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Jérôme VUARAND kirjoitti 27.12.2006 kello 4.35:

2006/12/26, Jimmie Houchin <>:
Language communities often have desired conventions which make things
easier for the community. I did a search of the mailing list archives
and could not find anything regarding desired naming conventions if such

Are there any such naming conventions or best practices that I as one
learning Lua would benefit from following.

I think everything lower case without underscores seems to be the norm
in small snippets. This is partly because Lua is a weakly typed
language, variables can hold any type be it numbers, strings objects
or functions. And Lua being such a high level language, code is
usually very short and is therefore clear enough without additionnal

My 2 cents :-)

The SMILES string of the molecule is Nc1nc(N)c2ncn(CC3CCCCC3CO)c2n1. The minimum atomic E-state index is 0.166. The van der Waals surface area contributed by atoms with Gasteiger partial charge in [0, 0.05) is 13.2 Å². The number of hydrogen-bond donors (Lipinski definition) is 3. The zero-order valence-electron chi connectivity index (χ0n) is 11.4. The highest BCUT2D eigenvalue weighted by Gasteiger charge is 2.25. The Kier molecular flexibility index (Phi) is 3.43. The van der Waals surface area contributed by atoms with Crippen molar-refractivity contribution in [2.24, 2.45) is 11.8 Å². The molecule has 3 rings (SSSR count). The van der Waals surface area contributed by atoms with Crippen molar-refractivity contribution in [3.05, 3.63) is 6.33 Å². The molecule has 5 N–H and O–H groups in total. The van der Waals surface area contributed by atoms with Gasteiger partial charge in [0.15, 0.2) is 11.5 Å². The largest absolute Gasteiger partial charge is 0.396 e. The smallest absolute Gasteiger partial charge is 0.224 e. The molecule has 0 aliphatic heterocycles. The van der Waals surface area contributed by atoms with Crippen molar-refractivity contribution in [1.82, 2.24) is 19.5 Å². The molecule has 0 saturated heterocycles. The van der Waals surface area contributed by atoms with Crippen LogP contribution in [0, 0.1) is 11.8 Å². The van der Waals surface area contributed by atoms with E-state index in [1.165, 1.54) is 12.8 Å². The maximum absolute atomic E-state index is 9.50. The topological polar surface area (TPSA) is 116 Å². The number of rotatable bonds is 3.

I agree with Jimmie,

Lua seems to need less conventions than some more format languages.

One thing I've found useful is commenting the types of parameters in a function header, just above the code itself (kind of doxygen-like, but informal, take your pick or don't but here goes:)

-- [str][,err_str]= serialize( val [,dump_mode_bool=false] )
-- Prepare 'val' into a string presentation that can be unwrapped using
-- m.deserialize().
-- val: number/ boolean/ string/ table (including subtables)/ nil
--      function/ userdata (if 'dump_mode'==true)
-- dump_mode:
-- allows this function to be used for "dumping" data structures (for debugging),
--      without intention to read them back via 'm.deserialize()'.
-- _lev: INTERNAL PARAMETER (nil for outside calls)
--      +1, +2, ... for recursive table traversal
-- _catch: INTERNAL PARAMETER (nil for outside calls)
-- a table having so far handled tables as its keys (avoids traversing cycled tables,
--      or copying shared subtables)
-- Note: Metatables of 'val' are ignored (not passed through serialization). -- Table cycles and shared subtables are not allowed (tables must be a tree).
function m.serialize( v, dump_mode, _lev, _catch )

The use of '_' prefix is there for parameters not used by the API (but by recursive calls of the function itself).